It appears that — from provisional results at least — that Sierra Leone’s president Ernest Bai Koroma is leading in the count following the November 17 election.
The provisional results are just that, though, so there’s nothing official and there’s nothing indicating that Koroma has yet cleared the 55% for direct reelection (thereby avoiding a runoff). His chief opponent, Julius Maada Bio of the Sierra Leone People’s Party (SLPP), who actually served briefly as acting president in 1996 following a coup against Sierra Leone’s increasingly corrupt government, has certainly not conceded the race.
Koroma’s party, the All People’s Congress (APC) is doing much better, accordingly to those results, than it did in the prior 2007 election in the key diamond-rich province of Kono, control of which featured prominently in the decade-long civil war that ended in 2012. As predicted, the APC’s result is strong in the country’s north, home to the Temne ethnic group that has historically supported the APC; the SLPP, meanwhile, has done very well in the south, where the Mende ethnic group predominates.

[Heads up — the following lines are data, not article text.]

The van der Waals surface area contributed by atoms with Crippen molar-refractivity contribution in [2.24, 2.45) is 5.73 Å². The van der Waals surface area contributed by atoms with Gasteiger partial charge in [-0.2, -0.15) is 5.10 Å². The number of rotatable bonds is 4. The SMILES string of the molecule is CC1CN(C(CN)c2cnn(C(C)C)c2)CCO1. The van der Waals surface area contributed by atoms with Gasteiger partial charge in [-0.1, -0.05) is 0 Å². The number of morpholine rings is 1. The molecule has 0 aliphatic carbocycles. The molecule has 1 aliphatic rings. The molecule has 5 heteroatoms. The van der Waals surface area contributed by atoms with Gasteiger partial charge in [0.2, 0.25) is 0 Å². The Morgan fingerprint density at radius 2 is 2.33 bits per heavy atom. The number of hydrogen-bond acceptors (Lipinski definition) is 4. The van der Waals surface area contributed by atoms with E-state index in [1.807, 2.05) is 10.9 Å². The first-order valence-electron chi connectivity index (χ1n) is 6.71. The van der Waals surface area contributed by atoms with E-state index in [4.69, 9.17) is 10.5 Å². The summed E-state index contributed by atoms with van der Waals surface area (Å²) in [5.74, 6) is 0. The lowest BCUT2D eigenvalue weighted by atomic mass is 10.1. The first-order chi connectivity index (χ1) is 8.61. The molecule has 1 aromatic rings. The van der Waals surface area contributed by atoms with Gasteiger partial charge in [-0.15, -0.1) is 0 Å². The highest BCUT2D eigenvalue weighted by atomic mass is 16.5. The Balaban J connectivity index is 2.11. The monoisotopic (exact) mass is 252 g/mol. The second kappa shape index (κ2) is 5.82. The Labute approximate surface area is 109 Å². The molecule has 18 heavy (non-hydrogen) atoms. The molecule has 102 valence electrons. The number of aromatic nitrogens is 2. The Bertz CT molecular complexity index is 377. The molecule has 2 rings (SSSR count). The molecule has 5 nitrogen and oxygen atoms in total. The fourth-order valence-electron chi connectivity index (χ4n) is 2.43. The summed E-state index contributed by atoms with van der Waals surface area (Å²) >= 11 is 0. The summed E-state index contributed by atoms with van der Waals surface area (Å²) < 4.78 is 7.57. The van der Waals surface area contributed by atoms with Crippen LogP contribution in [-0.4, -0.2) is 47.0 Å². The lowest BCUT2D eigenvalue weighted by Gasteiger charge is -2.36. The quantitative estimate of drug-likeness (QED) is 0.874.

Official results are required to be announced within 10 days of the vote. The European Union’s monitors issued a report yesterday that claimed the elections were well-conducted in a peaceful environment, despite the SLPP’s accusations of voter fraud.